By the time he's moving and crying, Otik is also eating. Eating a LOT. He gets so ravenous at one point that he begins to eat his mother's hair, showing off that he's developed humanlike teeth in his knothole. Mom begins feeding him everything she can find, and discovers his appetite for meat when she comes home to a pile of bloody bones that used to be a family pet. She begins to cook him steaks, chicks, and even sheep's heads as he keeps growing larger, but can't stop him from eventually eating a postman and later a social worker.

Snapped out of his complacency, Karel drags the now much larger Otik to the basement of their apartment complex and ties him in place, intending to let him starve to death, but Alzbetka sees everything and continues to visit with the monster, keeping it fed with whatever she can find. When she's unable to meet its demand, she resolves to find it a real meal, and delightfully manages to feed Otik a creepy old man who's always leering at her anyway.

Karel, sadly, is also devoured when he returns to the basement with a chainsaw...but his very last words are to finally call the now huge creature his "son." His wife comes looking for him soon after, but even she gets wrapped up in tree roots and swallowed whole.

The ending is perhaps deliberately anticlimactic; though Otik is a monster that has now killed and eaten five people, he meets his end when he ravages the carefully tended cabbage garden of Mrs. Spravcova, another neighbor and a real no-nonsense old lady. She takes an axe down to the basement, and we don't see what happens, but Alzbetka tearfully reads the ending to the fairy tale in which Otesanek is chopped apart and everyone he's eaten supposedly comes tumbling back out. We do not know if this means that anybody came back out of "Otik" alive or in one piece. Probably not!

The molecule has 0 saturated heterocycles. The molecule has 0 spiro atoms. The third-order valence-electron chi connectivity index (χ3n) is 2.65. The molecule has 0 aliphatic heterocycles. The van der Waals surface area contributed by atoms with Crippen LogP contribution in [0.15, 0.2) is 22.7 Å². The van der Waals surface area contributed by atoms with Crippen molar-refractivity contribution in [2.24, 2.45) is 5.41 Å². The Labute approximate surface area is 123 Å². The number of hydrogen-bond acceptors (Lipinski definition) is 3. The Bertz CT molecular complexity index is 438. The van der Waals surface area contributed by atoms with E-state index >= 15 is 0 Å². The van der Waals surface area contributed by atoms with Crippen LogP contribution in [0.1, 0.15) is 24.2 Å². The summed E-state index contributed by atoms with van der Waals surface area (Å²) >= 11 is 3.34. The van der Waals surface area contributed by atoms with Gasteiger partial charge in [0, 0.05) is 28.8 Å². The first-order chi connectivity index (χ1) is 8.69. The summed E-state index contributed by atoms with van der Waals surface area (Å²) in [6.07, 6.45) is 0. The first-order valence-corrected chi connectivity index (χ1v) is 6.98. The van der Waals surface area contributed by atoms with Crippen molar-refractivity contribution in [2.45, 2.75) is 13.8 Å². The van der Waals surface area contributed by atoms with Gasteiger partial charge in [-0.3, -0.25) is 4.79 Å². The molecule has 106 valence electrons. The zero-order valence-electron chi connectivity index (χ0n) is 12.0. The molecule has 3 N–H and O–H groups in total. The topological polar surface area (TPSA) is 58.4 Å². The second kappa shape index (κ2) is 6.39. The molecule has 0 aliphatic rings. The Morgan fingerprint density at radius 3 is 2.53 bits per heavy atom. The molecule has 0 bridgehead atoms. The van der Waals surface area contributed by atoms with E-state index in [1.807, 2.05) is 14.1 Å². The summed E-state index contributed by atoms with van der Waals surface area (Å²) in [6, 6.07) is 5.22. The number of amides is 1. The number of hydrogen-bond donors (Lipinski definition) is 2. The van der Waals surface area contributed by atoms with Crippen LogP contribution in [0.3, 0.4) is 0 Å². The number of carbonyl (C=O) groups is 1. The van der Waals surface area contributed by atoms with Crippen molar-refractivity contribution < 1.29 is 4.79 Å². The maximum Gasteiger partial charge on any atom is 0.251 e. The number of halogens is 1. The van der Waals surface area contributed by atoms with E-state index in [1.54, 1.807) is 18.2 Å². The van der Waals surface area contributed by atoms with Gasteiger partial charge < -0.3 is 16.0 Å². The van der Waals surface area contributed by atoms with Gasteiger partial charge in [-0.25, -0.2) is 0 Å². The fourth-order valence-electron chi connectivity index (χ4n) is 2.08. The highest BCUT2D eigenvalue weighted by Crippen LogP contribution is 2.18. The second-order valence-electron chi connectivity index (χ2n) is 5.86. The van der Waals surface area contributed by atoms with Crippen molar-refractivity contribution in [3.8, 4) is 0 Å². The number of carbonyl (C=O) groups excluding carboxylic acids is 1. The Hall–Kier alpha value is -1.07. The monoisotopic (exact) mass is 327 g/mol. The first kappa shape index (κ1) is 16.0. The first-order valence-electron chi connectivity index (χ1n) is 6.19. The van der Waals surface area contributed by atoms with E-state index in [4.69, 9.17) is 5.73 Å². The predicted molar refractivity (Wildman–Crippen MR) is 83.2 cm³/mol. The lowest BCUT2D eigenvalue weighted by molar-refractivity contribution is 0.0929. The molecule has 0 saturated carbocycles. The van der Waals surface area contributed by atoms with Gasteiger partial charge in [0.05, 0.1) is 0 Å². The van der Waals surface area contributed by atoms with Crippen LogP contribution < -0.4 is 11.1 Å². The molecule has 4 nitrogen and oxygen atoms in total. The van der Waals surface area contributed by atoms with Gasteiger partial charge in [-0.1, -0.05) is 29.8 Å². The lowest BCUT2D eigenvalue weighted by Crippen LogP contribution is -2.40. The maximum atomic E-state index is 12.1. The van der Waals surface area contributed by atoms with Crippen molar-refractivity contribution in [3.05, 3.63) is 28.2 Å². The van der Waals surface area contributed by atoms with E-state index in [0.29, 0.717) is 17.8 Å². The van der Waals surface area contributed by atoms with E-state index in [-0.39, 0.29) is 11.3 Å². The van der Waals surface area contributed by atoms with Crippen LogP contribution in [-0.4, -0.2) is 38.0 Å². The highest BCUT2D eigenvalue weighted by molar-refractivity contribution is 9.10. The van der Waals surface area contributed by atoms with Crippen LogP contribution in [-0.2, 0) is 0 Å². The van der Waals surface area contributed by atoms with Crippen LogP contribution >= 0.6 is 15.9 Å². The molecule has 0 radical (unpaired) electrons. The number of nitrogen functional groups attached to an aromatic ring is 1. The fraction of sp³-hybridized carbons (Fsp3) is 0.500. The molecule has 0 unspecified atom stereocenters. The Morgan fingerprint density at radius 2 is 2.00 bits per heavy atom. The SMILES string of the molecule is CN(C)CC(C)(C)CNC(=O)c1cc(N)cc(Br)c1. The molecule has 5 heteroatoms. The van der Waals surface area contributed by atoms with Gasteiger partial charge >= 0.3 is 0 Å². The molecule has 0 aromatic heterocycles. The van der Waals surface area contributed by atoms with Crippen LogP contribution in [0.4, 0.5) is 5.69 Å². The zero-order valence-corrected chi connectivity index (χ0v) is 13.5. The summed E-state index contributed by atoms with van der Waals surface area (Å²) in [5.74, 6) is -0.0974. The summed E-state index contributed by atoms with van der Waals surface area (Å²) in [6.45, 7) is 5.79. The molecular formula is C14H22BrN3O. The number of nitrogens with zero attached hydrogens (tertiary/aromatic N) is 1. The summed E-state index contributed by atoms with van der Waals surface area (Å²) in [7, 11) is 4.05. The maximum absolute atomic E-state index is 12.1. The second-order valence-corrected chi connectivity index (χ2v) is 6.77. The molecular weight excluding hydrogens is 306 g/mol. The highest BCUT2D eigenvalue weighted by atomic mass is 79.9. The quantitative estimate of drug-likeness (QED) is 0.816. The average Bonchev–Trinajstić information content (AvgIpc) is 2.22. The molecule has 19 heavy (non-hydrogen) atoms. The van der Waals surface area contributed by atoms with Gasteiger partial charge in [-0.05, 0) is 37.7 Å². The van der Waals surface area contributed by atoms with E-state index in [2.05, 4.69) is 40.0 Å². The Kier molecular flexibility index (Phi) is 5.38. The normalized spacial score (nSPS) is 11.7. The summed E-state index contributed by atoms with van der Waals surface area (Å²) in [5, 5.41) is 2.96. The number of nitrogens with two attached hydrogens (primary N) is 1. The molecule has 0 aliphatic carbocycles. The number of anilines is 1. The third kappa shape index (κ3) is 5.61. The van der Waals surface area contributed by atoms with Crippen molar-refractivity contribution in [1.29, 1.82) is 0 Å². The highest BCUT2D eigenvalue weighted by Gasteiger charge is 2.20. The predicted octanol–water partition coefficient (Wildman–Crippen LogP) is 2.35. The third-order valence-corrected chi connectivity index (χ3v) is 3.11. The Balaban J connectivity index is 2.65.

Little Otik is, like I said, a simple tale. Two people adopt a piece of wood, treat it like a baby, it becomes a baby, and it eats them. There's plenty you could read into it about the nature of society and parenthood, but it comes across mostly as a vehicle for Svankmajer to have his fun with a strange fable and stranger visuals. Otik is truly the star attraction, even moreso than the story or script, and a much more monstrous creature just a vaguely baby-shaped tree root; his knothole can reveal either a toothy maw or a glistening eyeball, he grows enough tentacular roots and vines that he's likely lost all resemblance to a humanoid by the final scenes, and of course grows large enough that he can eat entire, grown adults in just a few bites.

Was Otik always something special, even before he was dug up? Something like a mandrake or a dryad? Did the wood come to be occupied by some kind of ethereal entity following Bozena's desire for a child? Or did its adoptive mother simply project enough emotion onto an inanimate object that it developed a mind of its own and came to life? It especially fascinates me that a tree stump treated like a baby would become an enormous, ravenous monster, that it starts out behaving so much like a human infant but isn't something that can ever develop the way a human is supposed to: whatever it really is, all it got down about us is that we grow and we eat.